In another bomb-scare incident, a half-mile perimeter was set up around a container terminal in Seattle, Washington, on Wednesday after it was reported that bomb-sniffing dogs’ reactions had indicated that at least one container recently unloaded from a ship could contain explosives. Dozens of personnel were evacuated.
The US Customs and Border Protection Service said that an X-ray machine subsequently “revealed ‘anomalies’ in two containers from Pakistan,” although when they scanned the containers with radiation detection equipment, no radioactive material was found.
Cell phone “terror plots”
A supposed threat of terrorist attack from individuals purchasing pre-paid cell phones in bulk was the impetus for several arrests and investigations in the past week. In February and March, the FBI and the Department of Homeland Security sent out joint bulletins alerting local police departments around the US that the profits from the resale of these untraceable phones could be used to finance terrorist organizations—or that the devices themselves could be used as detonators to trigger explosive attacks.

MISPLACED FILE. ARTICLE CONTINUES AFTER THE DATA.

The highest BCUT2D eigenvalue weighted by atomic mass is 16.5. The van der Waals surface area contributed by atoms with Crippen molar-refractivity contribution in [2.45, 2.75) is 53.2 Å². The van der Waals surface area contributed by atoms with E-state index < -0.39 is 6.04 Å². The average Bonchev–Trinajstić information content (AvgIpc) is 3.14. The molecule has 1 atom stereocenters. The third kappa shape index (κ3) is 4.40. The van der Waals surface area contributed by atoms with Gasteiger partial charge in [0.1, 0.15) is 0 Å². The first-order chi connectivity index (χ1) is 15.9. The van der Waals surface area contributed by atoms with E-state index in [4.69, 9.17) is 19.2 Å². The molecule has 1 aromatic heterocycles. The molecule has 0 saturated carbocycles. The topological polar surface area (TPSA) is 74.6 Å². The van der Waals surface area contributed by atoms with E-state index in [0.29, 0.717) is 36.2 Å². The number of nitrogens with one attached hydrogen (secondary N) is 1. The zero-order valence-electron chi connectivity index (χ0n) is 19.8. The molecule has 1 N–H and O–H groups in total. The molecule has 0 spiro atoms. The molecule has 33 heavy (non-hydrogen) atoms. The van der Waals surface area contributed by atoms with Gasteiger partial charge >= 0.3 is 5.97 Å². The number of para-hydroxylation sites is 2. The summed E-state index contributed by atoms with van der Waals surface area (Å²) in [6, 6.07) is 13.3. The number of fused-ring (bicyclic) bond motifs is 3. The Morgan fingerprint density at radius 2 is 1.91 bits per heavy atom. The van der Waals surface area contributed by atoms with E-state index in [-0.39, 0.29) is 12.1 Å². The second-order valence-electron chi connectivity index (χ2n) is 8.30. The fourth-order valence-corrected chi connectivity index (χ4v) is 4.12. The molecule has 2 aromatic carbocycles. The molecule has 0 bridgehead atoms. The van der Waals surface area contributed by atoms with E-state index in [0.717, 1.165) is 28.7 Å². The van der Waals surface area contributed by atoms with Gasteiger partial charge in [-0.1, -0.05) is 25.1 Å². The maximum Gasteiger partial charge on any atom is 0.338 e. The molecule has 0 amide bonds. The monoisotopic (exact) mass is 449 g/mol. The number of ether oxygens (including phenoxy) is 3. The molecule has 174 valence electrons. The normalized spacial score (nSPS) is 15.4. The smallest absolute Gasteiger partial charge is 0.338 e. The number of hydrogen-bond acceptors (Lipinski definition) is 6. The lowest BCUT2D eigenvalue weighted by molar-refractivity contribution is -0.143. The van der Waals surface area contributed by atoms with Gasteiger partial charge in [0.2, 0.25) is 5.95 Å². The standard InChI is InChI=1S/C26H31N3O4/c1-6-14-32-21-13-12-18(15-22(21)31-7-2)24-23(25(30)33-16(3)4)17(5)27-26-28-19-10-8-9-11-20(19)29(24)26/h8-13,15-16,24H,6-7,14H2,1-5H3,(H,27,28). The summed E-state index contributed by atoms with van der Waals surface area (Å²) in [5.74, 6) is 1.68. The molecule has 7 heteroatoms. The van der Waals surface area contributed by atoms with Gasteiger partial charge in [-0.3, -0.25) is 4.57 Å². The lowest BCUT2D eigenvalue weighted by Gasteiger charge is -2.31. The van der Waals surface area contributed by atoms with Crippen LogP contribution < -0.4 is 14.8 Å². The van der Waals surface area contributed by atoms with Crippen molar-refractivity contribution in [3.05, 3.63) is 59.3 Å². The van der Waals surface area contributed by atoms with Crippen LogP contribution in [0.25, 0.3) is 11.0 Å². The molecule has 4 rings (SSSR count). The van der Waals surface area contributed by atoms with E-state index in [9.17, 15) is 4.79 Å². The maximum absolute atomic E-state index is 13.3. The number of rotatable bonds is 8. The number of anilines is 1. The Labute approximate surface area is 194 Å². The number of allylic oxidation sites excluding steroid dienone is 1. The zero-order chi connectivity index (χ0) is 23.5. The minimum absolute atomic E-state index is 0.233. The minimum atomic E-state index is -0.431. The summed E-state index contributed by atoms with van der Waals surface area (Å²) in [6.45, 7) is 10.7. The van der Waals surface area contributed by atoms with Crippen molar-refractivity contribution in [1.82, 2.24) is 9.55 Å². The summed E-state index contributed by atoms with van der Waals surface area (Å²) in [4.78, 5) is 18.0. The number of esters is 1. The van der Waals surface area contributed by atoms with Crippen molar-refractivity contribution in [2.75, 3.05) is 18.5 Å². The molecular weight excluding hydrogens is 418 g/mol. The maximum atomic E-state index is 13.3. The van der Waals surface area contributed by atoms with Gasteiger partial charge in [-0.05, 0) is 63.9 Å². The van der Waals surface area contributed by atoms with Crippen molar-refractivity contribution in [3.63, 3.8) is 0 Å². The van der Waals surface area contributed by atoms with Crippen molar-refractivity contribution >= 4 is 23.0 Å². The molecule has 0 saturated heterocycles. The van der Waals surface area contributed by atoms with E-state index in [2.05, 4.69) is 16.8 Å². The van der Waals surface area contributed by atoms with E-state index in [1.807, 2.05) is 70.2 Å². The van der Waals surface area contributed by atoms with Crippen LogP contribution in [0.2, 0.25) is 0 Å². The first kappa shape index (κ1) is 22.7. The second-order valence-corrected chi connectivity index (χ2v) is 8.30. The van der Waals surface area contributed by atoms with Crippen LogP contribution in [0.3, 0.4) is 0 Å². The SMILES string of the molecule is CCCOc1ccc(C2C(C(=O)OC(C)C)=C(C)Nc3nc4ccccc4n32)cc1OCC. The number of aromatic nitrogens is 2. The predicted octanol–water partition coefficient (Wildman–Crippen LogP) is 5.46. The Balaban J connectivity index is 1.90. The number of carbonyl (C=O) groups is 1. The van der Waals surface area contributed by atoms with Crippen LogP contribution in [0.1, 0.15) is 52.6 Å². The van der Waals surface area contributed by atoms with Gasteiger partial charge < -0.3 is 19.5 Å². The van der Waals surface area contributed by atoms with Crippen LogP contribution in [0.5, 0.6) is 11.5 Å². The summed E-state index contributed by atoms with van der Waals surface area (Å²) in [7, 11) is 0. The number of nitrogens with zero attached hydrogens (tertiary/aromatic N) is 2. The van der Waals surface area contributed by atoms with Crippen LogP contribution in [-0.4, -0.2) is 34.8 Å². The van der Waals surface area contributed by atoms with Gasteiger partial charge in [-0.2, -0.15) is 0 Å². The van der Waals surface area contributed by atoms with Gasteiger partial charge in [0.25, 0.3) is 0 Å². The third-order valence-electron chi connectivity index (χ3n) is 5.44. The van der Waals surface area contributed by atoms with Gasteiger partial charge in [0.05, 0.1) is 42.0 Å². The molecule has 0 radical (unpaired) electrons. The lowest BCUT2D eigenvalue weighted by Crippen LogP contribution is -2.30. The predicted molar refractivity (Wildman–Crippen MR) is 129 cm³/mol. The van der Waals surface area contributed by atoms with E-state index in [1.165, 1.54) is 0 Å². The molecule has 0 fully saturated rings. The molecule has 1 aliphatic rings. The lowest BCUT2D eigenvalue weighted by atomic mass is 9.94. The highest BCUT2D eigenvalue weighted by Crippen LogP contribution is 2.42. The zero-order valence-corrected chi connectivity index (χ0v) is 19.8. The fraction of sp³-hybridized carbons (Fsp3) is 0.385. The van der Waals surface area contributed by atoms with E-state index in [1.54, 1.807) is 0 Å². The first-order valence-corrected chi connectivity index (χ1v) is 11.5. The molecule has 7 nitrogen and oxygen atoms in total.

Two cell phone incidents in the Midwest made national news this past week. On August 11, three Texas men of Palestinian descent were arrested in Michigan after attempting to buy 80 cell phones in separate purchases of three at a time. Adham Abdelhamid Othman, 21, Maruan Awad Muhareb, 18, and Louai Abdelhamied Othman, 23, were arrested outside a Wal-Mart in Caro, Michigan, about 80 miles north of Detroit, after store employees became suspicious and notified police.